There is a lot more to Kota than the ubiquitous IIT-JEE assembly lines. Surrounded by three dams on a languid Chambal which flows by, Kota unlike other divisions of the desert state of Rajasthan has not had to grapple with annual water woes. Kota is too possessive of its kachauris. Unseasonal and unexplained fluctuations in the price of the popular snack have at times triggered spontaneous protests.
LK Advani cut his teeth in electoral politics here as the poll agent of the Jan Sangh candidate in the first Lok Sabha elections in 1952. In the third Lok Sabha polls in 1962, Jan Sangh nominee Onkarlal Berwa snatched the Kota seat from the Congress. And since then, the Congress has won Kota only thrice. The hub of anti-Congress politics, Kota has produced some influential Bharatiya Janata Party leaders. Lalit Kishore Chaturvedi, who posed a strong challenge to Bhairon Singh Shekhawat’s leadership. And, of course, Om Birla, the current Lok Sabha speaker.
Kota thus is a special place for BJP in Rajasthan politics. It is here that the Bharatiya Jan Sangh found its feet. And since Independence, the divisional headquarters of Hardoti (name derived from Hara dynasty of Chauhan Rajputs) has been a witness to some of the most animated political battles in the state.
From the other side of the political spectrum, the mantle of leadership against the saffron front has predominantly been carried by one family: the Dhariwals of the Congress. From the first assembly polls when Rikhab Chand Dhariwal campaigned for the party candidate, and later entered the assembly to become industries and finance minister, to July 2020, when his son Shanti Dhariwal, the urban development minister in Ashok Gehlot's government, herded Congress MLAs to the safety of Jaisalmer before the trust vote in the face of Sachin Pilot's revolt.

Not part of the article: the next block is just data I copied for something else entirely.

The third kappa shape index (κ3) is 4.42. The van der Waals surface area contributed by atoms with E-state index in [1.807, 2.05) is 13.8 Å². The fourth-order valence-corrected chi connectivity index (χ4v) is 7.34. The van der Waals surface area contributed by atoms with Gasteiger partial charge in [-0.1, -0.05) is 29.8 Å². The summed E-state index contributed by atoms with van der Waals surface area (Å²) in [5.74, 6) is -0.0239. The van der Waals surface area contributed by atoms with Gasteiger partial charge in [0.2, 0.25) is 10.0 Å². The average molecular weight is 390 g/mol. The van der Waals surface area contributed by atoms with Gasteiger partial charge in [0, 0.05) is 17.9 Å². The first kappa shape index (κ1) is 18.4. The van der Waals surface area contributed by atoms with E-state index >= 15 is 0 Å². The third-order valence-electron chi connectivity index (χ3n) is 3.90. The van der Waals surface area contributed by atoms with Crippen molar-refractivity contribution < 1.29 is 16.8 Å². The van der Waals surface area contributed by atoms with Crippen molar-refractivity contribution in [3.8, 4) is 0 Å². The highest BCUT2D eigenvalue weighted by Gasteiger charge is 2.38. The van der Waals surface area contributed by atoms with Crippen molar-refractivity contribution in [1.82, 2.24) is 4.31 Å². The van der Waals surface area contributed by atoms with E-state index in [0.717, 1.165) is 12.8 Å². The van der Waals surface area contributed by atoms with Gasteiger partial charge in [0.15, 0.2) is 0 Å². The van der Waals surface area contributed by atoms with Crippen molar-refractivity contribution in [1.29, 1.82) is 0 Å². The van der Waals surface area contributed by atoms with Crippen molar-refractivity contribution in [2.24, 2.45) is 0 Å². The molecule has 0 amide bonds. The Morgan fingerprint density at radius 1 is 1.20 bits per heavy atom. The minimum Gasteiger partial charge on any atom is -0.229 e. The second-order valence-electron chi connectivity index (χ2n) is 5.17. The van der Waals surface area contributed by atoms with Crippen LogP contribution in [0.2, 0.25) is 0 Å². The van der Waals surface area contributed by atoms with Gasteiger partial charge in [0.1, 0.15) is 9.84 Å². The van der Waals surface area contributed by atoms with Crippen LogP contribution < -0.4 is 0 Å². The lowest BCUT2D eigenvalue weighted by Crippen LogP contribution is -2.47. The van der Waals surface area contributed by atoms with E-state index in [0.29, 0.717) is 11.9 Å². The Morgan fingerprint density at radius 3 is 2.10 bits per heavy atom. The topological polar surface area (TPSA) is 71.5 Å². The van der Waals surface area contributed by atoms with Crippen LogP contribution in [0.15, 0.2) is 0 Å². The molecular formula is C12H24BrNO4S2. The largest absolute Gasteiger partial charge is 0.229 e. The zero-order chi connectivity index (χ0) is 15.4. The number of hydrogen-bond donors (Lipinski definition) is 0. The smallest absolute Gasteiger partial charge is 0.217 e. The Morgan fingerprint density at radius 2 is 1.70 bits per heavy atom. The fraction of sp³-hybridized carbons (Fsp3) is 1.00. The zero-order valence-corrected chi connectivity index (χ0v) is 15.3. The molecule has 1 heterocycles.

Unlike the father whose political graph rose steadily in the Congress ranks, Shanti Dhariwal’s career has gone through alternate crests and troughs. He won his first Lok Sabha election in the 1984 wave after Indira Gandhi’s assassination. The next high tide in 1998 assembly polls helped him enter the state assembly and that was the beginning of his close association with Ashok Gehlot.
Gehlot became chief minister, and Dhariwal, from an influential Jain family of Haroti, a powerful minister holding key portfolios like home and later urban development.
Interestingly though, Dhariwal has never won two consecutive elections. He loses when the Congress is stripped of power in the state. And he returns to the assembly five years later to become a minister in 1998, 2008 and 2018. On all three occasions, he has had work with just one chief minster- Ashok Gehlot.
It was very obvious then that when 19 rebel Congress MLAs fled to Delhi in the second week of July, Dhariwal was one leader whom Gehlot could turn to for help.
Having successfully held on to his MLAs in a month of tug of war, when there were signs of rapprochement, it was Dhariwal again who was fielded to send a message to the high command that loyalists and not the deserters must be rewarded.
Outspoken and blunt, Dhariwal can both ignite and douse tempers in the state assembly. His retort to firing near a mosque in Bharatpur in September, 2011 quietened an opposition on its feet. During the recent trust vote, he took a dig at the state BJP leadership to warn against an ambitious leader in a hurry to become the chief minister. His interventions irked both the opposition and the Speaker as at one point CP Joshi had to ask CM Gehlot to restrain his parliamentary affairs minister.
When Sachin Pilot came to the state assembly for the trust vote last week, he had been assigned a new seat right next to an independent MLA, which is on the margins of the Congress’s lot in the treasury benches.
In the earlier sitting arrangement, Pilot sat next to the CM on the front row.
That place had instead been allocated to Dhariwal; on the right side of CM Ashok Gehlot.